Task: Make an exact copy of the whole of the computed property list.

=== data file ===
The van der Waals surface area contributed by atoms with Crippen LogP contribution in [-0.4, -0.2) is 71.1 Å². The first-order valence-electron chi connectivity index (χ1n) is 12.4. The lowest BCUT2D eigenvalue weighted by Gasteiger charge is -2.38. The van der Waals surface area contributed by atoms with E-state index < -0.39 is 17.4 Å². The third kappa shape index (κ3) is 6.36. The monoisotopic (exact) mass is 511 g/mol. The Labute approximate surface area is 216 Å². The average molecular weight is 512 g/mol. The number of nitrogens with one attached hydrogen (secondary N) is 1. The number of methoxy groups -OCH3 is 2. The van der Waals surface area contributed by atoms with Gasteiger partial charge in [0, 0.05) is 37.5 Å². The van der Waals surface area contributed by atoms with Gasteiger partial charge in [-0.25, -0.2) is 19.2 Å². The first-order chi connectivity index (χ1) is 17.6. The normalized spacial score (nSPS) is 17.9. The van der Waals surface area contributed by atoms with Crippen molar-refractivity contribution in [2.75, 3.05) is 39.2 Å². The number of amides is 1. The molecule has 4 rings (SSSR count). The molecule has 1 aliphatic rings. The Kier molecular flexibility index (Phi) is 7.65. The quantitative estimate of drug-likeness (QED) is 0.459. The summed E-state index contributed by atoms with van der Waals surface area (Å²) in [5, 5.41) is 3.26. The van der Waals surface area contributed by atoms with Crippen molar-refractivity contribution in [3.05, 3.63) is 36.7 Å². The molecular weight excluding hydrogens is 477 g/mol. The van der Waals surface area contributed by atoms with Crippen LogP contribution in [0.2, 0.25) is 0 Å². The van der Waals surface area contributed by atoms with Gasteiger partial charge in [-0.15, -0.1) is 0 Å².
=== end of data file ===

The van der Waals surface area contributed by atoms with Crippen LogP contribution in [-0.4, -0.2) is 71.1 Å². The first-order valence-electron chi connectivity index (χ1n) is 12.4. The lowest BCUT2D eigenvalue weighted by Gasteiger charge is -2.38. The van der Waals surface area contributed by atoms with E-state index < -0.39 is 17.4 Å². The third kappa shape index (κ3) is 6.36. The monoisotopic (exact) mass is 511 g/mol. The Labute approximate surface area is 216 Å². The average molecular weight is 512 g/mol. The number of nitrogens with one attached hydrogen (secondary N) is 1. The number of methoxy groups -OCH3 is 2. The van der Waals surface area contributed by atoms with Gasteiger partial charge in [0, 0.05) is 37.5 Å². The van der Waals surface area contributed by atoms with Gasteiger partial charge in [-0.25, -0.2) is 19.2 Å². The first-order chi connectivity index (χ1) is 17.6. The normalized spacial score (nSPS) is 17.9. The van der Waals surface area contributed by atoms with Crippen molar-refractivity contribution in [2.75, 3.05) is 39.2 Å². The number of amides is 1. The molecule has 4 rings (SSSR count). The molecule has 1 aliphatic rings. The Kier molecular flexibility index (Phi) is 7.65. The quantitative estimate of drug-likeness (QED) is 0.459. The summed E-state index contributed by atoms with van der Waals surface area (Å²) in [5, 5.41) is 3.26. The van der Waals surface area contributed by atoms with Crippen molar-refractivity contribution in [3.05, 3.63) is 36.7 Å². The molecular weight excluding hydrogens is 477 g/mol. The van der Waals surface area contributed by atoms with Crippen LogP contribution in [0.2, 0.25) is 0 Å². The van der Waals surface area contributed by atoms with Gasteiger partial charge in [-0.15, -0.1) is 0 Å².